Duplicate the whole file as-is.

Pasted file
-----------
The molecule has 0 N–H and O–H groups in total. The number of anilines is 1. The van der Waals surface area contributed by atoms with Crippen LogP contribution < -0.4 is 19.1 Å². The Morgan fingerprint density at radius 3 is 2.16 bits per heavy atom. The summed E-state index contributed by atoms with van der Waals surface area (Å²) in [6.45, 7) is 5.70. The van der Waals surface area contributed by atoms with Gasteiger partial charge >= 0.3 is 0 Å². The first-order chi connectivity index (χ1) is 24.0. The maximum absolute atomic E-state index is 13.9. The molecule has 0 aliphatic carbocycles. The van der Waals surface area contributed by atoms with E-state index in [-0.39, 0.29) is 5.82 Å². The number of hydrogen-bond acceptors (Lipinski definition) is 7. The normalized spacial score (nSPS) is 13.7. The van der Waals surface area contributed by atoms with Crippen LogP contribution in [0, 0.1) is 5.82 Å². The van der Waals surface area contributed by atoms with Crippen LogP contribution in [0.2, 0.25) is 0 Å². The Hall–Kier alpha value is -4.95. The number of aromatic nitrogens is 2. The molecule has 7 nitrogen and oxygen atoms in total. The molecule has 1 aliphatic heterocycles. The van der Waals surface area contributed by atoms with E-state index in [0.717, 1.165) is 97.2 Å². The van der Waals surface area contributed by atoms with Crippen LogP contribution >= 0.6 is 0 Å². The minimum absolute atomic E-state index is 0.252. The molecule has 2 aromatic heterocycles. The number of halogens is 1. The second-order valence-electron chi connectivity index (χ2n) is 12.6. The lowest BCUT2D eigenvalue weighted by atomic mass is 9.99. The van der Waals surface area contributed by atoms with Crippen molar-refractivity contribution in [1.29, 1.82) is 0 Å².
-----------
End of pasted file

The molecule has 0 N–H and O–H groups in total. The number of anilines is 1. The van der Waals surface area contributed by atoms with Crippen LogP contribution < -0.4 is 19.1 Å². The Morgan fingerprint density at radius 3 is 2.16 bits per heavy atom. The summed E-state index contributed by atoms with van der Waals surface area (Å²) in [6.45, 7) is 5.70. The van der Waals surface area contributed by atoms with Gasteiger partial charge >= 0.3 is 0 Å². The first-order chi connectivity index (χ1) is 24.0. The maximum absolute atomic E-state index is 13.9. The molecule has 0 aliphatic carbocycles. The van der Waals surface area contributed by atoms with E-state index in [-0.39, 0.29) is 5.82 Å². The number of hydrogen-bond acceptors (Lipinski definition) is 7. The normalized spacial score (nSPS) is 13.7. The van der Waals surface area contributed by atoms with Crippen LogP contribution in [0, 0.1) is 5.82 Å². The van der Waals surface area contributed by atoms with Crippen LogP contribution in [0.2, 0.25) is 0 Å². The Hall–Kier alpha value is -4.95. The number of aromatic nitrogens is 2. The molecule has 7 nitrogen and oxygen atoms in total. The molecule has 1 aliphatic heterocycles. The van der Waals surface area contributed by atoms with E-state index in [0.717, 1.165) is 97.2 Å². The van der Waals surface area contributed by atoms with Crippen LogP contribution >= 0.6 is 0 Å². The minimum absolute atomic E-state index is 0.252. The molecule has 2 aromatic heterocycles. The number of halogens is 1. The second-order valence-electron chi connectivity index (χ2n) is 12.6. The lowest BCUT2D eigenvalue weighted by atomic mass is 9.99. The van der Waals surface area contributed by atoms with Crippen molar-refractivity contribution in [1.29, 1.82) is 0 Å².